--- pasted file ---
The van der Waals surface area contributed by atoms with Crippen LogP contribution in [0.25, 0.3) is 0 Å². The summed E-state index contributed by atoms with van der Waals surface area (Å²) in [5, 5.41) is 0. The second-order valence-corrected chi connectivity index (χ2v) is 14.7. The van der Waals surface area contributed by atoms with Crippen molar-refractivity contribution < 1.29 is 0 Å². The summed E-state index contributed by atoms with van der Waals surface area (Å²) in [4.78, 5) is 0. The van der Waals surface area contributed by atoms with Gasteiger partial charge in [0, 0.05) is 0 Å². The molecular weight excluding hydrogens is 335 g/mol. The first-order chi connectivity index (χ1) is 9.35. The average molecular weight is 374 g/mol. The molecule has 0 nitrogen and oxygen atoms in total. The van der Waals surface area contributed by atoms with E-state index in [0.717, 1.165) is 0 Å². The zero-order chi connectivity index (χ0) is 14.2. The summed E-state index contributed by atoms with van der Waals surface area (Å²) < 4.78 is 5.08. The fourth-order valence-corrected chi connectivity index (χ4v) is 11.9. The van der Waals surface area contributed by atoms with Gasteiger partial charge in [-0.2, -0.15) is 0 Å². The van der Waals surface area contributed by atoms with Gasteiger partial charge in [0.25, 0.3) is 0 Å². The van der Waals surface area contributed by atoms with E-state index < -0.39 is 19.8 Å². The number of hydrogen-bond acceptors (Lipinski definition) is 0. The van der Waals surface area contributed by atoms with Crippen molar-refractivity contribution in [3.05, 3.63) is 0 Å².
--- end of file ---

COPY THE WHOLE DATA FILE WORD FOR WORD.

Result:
The van der Waals surface area contributed by atoms with Crippen LogP contribution in [0.25, 0.3) is 0 Å². The summed E-state index contributed by atoms with van der Waals surface area (Å²) in [5, 5.41) is 0. The second-order valence-corrected chi connectivity index (χ2v) is 14.7. The van der Waals surface area contributed by atoms with Crippen molar-refractivity contribution < 1.29 is 0 Å². The summed E-state index contributed by atoms with van der Waals surface area (Å²) in [4.78, 5) is 0. The van der Waals surface area contributed by atoms with Gasteiger partial charge in [0, 0.05) is 0 Å². The molecular weight excluding hydrogens is 335 g/mol. The first-order chi connectivity index (χ1) is 9.35. The average molecular weight is 374 g/mol. The molecule has 0 nitrogen and oxygen atoms in total. The van der Waals surface area contributed by atoms with E-state index in [0.717, 1.165) is 0 Å². The zero-order chi connectivity index (χ0) is 14.2. The summed E-state index contributed by atoms with van der Waals surface area (Å²) < 4.78 is 5.08. The fourth-order valence-corrected chi connectivity index (χ4v) is 11.9. The van der Waals surface area contributed by atoms with Gasteiger partial charge in [-0.2, -0.15) is 0 Å². The van der Waals surface area contributed by atoms with Gasteiger partial charge in [0.25, 0.3) is 0 Å². The van der Waals surface area contributed by atoms with E-state index < -0.39 is 19.8 Å². The number of hydrogen-bond acceptors (Lipinski definition) is 0. The van der Waals surface area contributed by atoms with Crippen molar-refractivity contribution in [3.05, 3.63) is 0 Å².